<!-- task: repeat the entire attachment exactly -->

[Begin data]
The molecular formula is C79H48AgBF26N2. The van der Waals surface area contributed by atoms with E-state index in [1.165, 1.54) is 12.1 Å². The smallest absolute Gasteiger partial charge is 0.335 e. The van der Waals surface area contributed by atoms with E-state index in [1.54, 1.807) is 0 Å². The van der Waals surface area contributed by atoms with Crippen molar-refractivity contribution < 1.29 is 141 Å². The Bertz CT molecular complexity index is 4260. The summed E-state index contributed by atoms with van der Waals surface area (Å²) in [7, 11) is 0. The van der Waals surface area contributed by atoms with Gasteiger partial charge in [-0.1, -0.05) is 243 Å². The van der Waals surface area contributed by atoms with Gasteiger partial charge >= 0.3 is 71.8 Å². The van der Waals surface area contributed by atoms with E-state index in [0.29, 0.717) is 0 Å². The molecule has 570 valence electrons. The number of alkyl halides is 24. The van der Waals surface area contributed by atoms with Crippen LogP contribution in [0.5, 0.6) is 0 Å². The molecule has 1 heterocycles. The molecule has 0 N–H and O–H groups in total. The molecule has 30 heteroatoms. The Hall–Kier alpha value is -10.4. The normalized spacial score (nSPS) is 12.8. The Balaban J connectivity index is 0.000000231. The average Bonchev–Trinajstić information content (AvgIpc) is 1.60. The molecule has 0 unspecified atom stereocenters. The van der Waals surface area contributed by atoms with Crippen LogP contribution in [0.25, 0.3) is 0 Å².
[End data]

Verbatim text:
The molecular formula is C79H48AgBF26N2. The van der Waals surface area contributed by atoms with E-state index in [1.165, 1.54) is 12.1 Å². The smallest absolute Gasteiger partial charge is 0.335 e. The van der Waals surface area contributed by atoms with E-state index in [1.54, 1.807) is 0 Å². The van der Waals surface area contributed by atoms with Crippen molar-refractivity contribution < 1.29 is 141 Å². The Bertz CT molecular complexity index is 4260. The summed E-state index contributed by atoms with van der Waals surface area (Å²) in [7, 11) is 0. The van der Waals surface area contributed by atoms with Gasteiger partial charge in [-0.1, -0.05) is 243 Å². The van der Waals surface area contributed by atoms with Gasteiger partial charge >= 0.3 is 71.8 Å². The van der Waals surface area contributed by atoms with E-state index in [0.29, 0.717) is 0 Å². The molecule has 570 valence electrons. The number of alkyl halides is 24. The van der Waals surface area contributed by atoms with Crippen LogP contribution in [0.5, 0.6) is 0 Å². The molecule has 1 heterocycles. The molecule has 0 N–H and O–H groups in total. The molecule has 30 heteroatoms. The Hall–Kier alpha value is -10.4. The normalized spacial score (nSPS) is 12.8. The Balaban J connectivity index is 0.000000231. The average Bonchev–Trinajstić information content (AvgIpc) is 1.60. The molecule has 0 unspecified atom stereocenters. The van der Waals surface area contributed by atoms with Crippen LogP contribution in [0.25, 0.3) is 0 Å².